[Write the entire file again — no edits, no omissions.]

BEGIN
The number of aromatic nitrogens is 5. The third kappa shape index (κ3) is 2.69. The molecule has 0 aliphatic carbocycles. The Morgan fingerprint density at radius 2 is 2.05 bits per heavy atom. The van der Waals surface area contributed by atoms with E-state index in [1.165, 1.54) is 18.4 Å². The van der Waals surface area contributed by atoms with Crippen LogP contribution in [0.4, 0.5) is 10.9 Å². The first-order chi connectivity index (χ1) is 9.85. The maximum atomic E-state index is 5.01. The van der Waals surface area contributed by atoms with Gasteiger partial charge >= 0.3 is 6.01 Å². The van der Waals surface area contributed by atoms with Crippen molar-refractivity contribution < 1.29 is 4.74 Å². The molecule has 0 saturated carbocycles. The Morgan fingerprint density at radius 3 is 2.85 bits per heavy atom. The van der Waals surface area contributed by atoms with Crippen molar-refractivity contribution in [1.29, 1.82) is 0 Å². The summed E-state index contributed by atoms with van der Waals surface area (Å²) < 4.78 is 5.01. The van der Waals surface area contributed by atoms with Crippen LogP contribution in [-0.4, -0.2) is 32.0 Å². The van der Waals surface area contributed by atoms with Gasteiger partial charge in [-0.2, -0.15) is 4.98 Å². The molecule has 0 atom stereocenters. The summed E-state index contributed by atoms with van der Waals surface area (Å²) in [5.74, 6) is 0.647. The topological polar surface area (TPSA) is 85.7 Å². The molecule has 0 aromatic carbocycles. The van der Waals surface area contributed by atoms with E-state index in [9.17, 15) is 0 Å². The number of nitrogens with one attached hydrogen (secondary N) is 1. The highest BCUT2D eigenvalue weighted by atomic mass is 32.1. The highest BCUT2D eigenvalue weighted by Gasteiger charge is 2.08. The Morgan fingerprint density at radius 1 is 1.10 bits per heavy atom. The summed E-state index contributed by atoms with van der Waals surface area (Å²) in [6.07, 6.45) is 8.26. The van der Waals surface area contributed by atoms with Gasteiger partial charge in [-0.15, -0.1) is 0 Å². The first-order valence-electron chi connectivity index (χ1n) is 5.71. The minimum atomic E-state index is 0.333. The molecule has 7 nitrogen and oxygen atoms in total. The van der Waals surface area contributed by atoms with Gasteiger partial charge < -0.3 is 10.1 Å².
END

The number of aromatic nitrogens is 5. The third kappa shape index (κ3) is 2.69. The molecule has 0 aliphatic carbocycles. The Morgan fingerprint density at radius 2 is 2.05 bits per heavy atom. The van der Waals surface area contributed by atoms with E-state index in [1.165, 1.54) is 18.4 Å². The van der Waals surface area contributed by atoms with Crippen LogP contribution in [0.4, 0.5) is 10.9 Å². The first-order chi connectivity index (χ1) is 9.85. The maximum atomic E-state index is 5.01. The van der Waals surface area contributed by atoms with Gasteiger partial charge >= 0.3 is 6.01 Å². The van der Waals surface area contributed by atoms with Crippen molar-refractivity contribution < 1.29 is 4.74 Å². The molecule has 0 saturated carbocycles. The Morgan fingerprint density at radius 3 is 2.85 bits per heavy atom. The van der Waals surface area contributed by atoms with Crippen molar-refractivity contribution in [1.29, 1.82) is 0 Å². The summed E-state index contributed by atoms with van der Waals surface area (Å²) < 4.78 is 5.01. The van der Waals surface area contributed by atoms with Crippen LogP contribution in [-0.4, -0.2) is 32.0 Å². The van der Waals surface area contributed by atoms with Gasteiger partial charge in [-0.2, -0.15) is 4.98 Å². The molecule has 0 atom stereocenters. The summed E-state index contributed by atoms with van der Waals surface area (Å²) in [5.74, 6) is 0.647. The topological polar surface area (TPSA) is 85.7 Å². The molecule has 0 aromatic carbocycles. The van der Waals surface area contributed by atoms with E-state index in [9.17, 15) is 0 Å². The number of nitrogens with one attached hydrogen (secondary N) is 1. The highest BCUT2D eigenvalue weighted by atomic mass is 32.1. The highest BCUT2D eigenvalue weighted by Gasteiger charge is 2.08. The Morgan fingerprint density at radius 1 is 1.10 bits per heavy atom. The summed E-state index contributed by atoms with van der Waals surface area (Å²) in [6.07, 6.45) is 8.26. The van der Waals surface area contributed by atoms with Gasteiger partial charge in [-0.15, -0.1) is 0 Å². The first-order valence-electron chi connectivity index (χ1n) is 5.71. The minimum atomic E-state index is 0.333. The molecule has 7 nitrogen and oxygen atoms in total. The van der Waals surface area contributed by atoms with Gasteiger partial charge < -0.3 is 10.1 Å².